A warning telling you that some files are blocked will pop up, and you won’t be able to attach a .js file to an outgoing email in Gmail no matter what you do. You can’t even archive it. Google will detect .js files in archives including .zip, .tgz, .gz, and .bz2 files, so there’s no point trying.
Naturally, if you have genuine reasons to share .js files, you still can do it, but you’ll have to go through Google Drive instead of attaching them to Gmail emails.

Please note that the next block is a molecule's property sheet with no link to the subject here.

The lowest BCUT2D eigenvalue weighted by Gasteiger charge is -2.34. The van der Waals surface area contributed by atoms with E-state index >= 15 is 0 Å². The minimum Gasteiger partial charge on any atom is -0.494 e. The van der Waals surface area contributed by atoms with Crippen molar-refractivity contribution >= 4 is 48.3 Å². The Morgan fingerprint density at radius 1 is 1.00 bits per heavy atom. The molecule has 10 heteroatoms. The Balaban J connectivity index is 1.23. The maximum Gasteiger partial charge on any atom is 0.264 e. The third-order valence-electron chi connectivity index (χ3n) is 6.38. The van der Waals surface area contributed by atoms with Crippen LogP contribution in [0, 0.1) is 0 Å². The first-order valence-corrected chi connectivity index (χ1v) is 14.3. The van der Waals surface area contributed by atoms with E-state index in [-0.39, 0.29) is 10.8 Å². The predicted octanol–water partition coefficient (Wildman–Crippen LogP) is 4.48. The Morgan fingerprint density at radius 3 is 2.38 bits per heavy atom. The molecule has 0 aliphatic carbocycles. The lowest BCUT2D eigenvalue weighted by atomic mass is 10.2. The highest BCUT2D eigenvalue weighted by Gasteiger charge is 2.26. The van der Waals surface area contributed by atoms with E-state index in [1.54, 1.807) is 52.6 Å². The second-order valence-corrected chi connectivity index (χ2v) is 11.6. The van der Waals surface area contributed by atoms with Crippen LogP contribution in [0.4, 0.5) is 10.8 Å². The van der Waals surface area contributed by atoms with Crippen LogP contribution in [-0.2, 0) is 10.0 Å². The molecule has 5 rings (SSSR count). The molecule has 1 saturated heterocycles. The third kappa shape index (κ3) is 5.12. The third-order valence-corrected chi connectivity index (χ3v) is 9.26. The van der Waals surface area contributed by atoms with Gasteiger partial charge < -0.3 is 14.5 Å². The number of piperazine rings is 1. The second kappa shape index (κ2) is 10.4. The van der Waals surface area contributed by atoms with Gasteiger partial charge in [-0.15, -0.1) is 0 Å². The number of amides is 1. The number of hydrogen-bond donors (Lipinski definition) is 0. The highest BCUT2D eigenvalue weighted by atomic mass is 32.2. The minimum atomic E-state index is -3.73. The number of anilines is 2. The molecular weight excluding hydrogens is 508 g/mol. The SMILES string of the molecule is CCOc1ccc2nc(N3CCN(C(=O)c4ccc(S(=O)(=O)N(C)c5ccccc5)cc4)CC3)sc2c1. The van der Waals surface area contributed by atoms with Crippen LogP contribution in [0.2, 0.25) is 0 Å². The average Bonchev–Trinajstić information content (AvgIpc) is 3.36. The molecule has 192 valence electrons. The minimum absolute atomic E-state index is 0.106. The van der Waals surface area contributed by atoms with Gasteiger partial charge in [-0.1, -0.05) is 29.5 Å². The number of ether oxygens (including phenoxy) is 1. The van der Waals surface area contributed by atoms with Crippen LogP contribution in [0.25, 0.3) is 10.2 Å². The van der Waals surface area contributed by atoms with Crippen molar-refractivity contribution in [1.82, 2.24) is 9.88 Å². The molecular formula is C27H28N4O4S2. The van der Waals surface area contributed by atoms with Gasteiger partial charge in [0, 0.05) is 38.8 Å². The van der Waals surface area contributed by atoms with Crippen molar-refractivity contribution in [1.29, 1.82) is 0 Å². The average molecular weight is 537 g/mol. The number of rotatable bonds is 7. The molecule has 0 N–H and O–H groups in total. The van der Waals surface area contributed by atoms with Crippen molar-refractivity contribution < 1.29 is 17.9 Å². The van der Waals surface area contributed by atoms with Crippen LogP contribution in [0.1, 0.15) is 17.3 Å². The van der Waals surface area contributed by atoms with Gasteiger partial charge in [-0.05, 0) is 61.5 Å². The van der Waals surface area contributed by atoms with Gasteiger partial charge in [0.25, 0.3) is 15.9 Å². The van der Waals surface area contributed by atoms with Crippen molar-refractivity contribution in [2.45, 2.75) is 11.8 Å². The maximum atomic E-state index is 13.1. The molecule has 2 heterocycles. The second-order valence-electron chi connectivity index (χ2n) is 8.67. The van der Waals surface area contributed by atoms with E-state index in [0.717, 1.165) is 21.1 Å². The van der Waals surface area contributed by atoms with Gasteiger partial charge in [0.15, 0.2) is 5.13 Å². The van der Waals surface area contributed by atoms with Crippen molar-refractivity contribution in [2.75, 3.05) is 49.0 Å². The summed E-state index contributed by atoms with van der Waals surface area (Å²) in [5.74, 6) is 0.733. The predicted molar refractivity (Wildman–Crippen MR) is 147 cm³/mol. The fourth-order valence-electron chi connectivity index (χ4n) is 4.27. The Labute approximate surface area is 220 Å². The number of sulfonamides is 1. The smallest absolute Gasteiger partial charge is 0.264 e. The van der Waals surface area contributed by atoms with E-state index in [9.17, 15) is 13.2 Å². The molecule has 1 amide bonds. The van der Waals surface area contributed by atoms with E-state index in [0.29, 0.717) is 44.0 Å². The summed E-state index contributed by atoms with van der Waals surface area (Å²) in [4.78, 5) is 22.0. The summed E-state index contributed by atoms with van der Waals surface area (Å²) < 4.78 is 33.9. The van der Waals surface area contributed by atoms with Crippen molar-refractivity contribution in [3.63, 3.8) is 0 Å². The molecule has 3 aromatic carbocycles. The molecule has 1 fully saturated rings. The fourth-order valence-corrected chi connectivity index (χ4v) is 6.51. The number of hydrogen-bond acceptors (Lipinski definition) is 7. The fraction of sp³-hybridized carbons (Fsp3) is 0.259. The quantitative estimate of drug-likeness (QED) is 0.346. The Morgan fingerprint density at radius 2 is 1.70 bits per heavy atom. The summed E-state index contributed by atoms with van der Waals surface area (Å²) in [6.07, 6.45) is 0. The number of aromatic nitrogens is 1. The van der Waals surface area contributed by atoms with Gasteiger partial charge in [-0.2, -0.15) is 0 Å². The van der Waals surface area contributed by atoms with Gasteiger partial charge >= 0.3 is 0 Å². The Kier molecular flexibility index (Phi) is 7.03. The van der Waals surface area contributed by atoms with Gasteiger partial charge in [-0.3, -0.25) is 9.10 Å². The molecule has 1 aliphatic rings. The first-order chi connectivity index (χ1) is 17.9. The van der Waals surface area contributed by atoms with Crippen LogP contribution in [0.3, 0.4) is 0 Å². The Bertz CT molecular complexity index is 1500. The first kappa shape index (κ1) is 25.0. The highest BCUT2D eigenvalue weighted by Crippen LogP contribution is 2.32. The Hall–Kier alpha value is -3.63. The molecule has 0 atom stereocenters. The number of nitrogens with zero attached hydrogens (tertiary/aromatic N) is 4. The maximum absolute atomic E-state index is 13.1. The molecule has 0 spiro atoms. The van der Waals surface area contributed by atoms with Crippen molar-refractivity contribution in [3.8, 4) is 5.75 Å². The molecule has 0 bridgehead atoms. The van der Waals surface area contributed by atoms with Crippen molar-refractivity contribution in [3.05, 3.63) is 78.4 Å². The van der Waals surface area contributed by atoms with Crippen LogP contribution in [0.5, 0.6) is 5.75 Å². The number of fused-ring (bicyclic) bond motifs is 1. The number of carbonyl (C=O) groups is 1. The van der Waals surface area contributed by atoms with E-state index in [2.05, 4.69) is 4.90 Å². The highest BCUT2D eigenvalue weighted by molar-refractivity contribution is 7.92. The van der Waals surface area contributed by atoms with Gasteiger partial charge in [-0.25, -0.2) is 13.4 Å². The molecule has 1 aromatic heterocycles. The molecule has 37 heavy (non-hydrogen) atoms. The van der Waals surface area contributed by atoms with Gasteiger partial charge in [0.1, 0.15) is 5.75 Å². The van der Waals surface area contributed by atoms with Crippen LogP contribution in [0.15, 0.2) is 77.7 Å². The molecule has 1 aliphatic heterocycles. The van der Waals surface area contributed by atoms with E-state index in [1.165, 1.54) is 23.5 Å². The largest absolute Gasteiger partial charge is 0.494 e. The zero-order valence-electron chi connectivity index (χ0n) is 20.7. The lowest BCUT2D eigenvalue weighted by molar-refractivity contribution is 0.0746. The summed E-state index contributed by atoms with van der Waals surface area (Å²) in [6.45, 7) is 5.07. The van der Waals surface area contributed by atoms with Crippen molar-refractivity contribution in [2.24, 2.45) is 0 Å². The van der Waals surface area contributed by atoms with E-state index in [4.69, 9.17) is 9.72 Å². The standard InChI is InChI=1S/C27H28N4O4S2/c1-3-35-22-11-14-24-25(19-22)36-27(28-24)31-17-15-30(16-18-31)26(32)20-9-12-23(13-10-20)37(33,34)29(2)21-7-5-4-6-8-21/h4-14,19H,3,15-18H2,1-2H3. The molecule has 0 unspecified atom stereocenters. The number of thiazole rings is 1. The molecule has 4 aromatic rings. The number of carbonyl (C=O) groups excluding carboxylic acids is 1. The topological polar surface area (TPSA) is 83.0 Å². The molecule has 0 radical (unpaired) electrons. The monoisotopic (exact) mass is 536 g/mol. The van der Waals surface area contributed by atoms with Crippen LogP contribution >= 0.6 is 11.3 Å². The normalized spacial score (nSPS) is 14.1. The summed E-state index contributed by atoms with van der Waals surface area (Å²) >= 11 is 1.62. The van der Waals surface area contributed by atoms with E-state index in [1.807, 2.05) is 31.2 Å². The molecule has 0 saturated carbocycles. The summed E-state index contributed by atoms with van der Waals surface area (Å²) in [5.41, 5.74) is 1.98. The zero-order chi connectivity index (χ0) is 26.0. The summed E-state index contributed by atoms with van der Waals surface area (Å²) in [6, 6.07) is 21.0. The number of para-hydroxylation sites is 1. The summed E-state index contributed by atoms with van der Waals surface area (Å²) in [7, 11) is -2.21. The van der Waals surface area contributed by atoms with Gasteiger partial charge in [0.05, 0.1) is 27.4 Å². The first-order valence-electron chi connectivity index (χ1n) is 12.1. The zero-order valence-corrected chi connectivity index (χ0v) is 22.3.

It’s great to see Google strengthening Gmail security, especially in light of the fact that hackers continuously come up with more sophisticated attacks. Just recently, Gmail users discovered a pretty scary phishing attack that’s able to fool even some of the most savvy Android users into handing hackers their Google account credentials.